When should bankruptcy be an option (for people, places, or things)?

Author:Skeel, David A., Jr.

TABLE OF CONTENTS INTRODUCTION I. WHAT IS BANKRUPTCY? II. A FEW BANKRUPTCY PUZZLES III. WHEN DOES BANKRUPTCY WORK?: A FRAMEWORK FOR ANALYSIS A. Unsustainable Debt B. Reshaping Decision-Making Incentives C. Preventing Premature Liquidation D. The Dignity of the Debtor E. Spillover Effects IV. THE FRAMEWORK IN ACTION: THREE APPLICATIONS A. City Versus State Bankruptcy B. Corporations C. The Crisis in Europe CONCLUSION INTRODUCTION

Since the turn of the twenty-first century, bankruptcy has been proposed as a potential solution for the financial distress of an ever expanding group of entities. Three years ago, at a time when California was projecting annual deficits of more than $10 billion each year and Illinois's pensions were radically underfunded, a handful of U.S. politicians flirted with the idea of proposing a bankruptcy framework for U.S. states. (1) A decade earlier, after Argentina's most recent default, the International Monetary Fund (IMF) proposed, and briefly defended, a statutory framework it dubbed the "Sovereign Debt Restructuring Mechanism." (2) In each case, the proposals were quickly shot down, although neither seems to be entirely dead. As Greece's finances deteriorated in 2009 and 2010, for instance, the architect of the earlier IMF proposal rolled out a new version adapted to the European Union. (3)

At least for those of us in the United States, the fate of these proposals fits perfectly with widespread intuitions about where bankruptcy does and does not make sense. Whether they are bankruptcy experts or lay people, when most people think about bankruptcy, they have a simple left-to-right spectrum of possibilities in mind. The spectrum starts with personal bankruptcy, moves next to corporations and other businesses, and then to municipalities, states, and finally countries. We assume that bankruptcy makes the most sense for individuals; that it makes a great deal of sense for corporations; that it is plausible but a little more suspect for cities; that it would be quite odd for states; and that bankruptcy is unimaginable for a country.

The left-to-right spectrum also roughly parallels the history of federal bankruptcy law in the United States. The first federal bankruptcy law, enacted in 1800 and repealed several years later, was designed for merchants and traders--that is, individuals in business. (4) Subsequent nineteenth-century bankruptcy laws focused primarily on individuals and small businesses. Congress first added large-scale corporate reorganization to the bankruptcy laws in 1933 and 1934, (5) and it enacted the first municipal bankruptcy law in 1934. (6)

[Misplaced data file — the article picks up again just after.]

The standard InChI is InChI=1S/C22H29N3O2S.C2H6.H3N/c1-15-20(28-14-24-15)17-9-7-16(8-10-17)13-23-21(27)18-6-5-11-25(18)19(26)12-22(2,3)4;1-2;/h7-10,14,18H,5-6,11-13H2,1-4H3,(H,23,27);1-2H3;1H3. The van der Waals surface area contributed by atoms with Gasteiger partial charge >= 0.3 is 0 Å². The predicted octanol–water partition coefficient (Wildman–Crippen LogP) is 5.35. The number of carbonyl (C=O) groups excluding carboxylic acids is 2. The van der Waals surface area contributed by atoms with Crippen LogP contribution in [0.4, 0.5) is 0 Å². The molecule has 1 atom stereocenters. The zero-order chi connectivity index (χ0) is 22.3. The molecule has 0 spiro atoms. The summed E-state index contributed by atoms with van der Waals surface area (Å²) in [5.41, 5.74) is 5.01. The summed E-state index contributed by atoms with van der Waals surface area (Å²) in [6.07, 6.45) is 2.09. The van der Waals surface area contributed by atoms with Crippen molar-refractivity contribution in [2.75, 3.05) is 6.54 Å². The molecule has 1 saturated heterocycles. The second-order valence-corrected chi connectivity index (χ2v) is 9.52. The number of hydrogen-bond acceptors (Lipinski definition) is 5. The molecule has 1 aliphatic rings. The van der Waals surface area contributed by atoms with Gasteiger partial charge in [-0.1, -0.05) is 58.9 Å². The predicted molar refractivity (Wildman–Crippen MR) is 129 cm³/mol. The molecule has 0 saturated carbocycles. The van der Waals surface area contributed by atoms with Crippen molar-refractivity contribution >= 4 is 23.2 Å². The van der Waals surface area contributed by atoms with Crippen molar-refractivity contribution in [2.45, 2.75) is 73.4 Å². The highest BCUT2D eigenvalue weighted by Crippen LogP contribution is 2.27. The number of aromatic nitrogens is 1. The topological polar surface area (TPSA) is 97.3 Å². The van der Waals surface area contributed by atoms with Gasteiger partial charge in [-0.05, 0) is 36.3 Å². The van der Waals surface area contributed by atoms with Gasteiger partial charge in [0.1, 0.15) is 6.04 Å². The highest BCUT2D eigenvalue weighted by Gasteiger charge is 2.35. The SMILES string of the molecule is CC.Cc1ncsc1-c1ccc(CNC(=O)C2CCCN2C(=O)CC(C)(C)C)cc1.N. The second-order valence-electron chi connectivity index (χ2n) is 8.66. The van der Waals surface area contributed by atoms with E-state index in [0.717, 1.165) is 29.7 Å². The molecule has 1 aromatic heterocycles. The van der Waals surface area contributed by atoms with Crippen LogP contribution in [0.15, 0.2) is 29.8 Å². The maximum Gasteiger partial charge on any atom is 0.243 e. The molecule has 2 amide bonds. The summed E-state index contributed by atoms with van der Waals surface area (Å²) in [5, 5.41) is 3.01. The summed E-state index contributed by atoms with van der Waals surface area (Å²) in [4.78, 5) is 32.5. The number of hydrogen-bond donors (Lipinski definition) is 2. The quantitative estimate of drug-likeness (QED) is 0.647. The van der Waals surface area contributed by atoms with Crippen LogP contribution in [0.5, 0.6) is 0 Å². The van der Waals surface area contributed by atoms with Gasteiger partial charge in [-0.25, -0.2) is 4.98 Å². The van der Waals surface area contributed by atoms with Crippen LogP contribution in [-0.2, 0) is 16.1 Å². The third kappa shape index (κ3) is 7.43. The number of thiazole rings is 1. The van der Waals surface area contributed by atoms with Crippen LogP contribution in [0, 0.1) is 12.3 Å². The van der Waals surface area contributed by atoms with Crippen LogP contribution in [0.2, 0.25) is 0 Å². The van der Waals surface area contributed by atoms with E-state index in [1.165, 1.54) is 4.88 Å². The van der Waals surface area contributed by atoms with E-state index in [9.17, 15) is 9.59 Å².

If we are working with this left-to-right spectrum in the back of our mind, the quick demise of proposals for a state or country bankruptcy framework is just what we would expect. The reaction to Detroit's recent bankruptcy filing has also been consistent with the usual intuitions. (7) Municipal bankruptcy is right in the middle of the spectrum, the point at which many observers may get a little queasy about the desirability of bankruptcy. In the past, nearly every municipal bankruptcy filing involved special-purpose entities like a sewage or water district or a small town, not a sizeable city. (8) Bankruptcy seemed harmless enough for these entities. But Detroit is different. It is a major city, and many wonder whether bankruptcy is an acceptable destination for a city. (9)

I hope to show in this Article that the standard shorthand for determining when bankruptcy should be an option is simply wrong. Although the intuitions are widespread and perfectly understandable, the left-to-right spectrum turns out to be incoherent. To develop this argument, I will begin by identifying a series of puzzles for the conventional wisdom. Using the left-to-right spectrum as our guide, we would expect, for instance, personal bankruptcy statutes to be ubiquitous, but they are not. Although state bankruptcy's near neighbor on the spectrum is corporate bankruptcy, it has far more in common with personal bankruptcy. State bankruptcy may make more sense, not less, than bankruptcy for municipalities. And bankruptcy is hard to justify for some corporations. At some point, as the anomalies multiply, it is time for another paradigm, or so I will argue.

If we throw out the standard spectrum, what are we left with? My second objective in this Article is to try to develop a more useful framework for considering whether and when bankruptcy makes sense. Drawing liberally from the existing literature, I will offer a five-factor typology for determining whether a bankruptcy framework is appropriate in any given context. The typology does not remove all questions about whether bankruptcy should be an option for any type of individual or entity, but it focuses attention on the key factors and relevant tradeoffs. The typology also helps to explain an odd disconnect in contemporary bankruptcy theory: the sharp differences between the normative justifications for corporate bankruptcy, on the one hand, and for consumer bankruptcy, on the other. (10)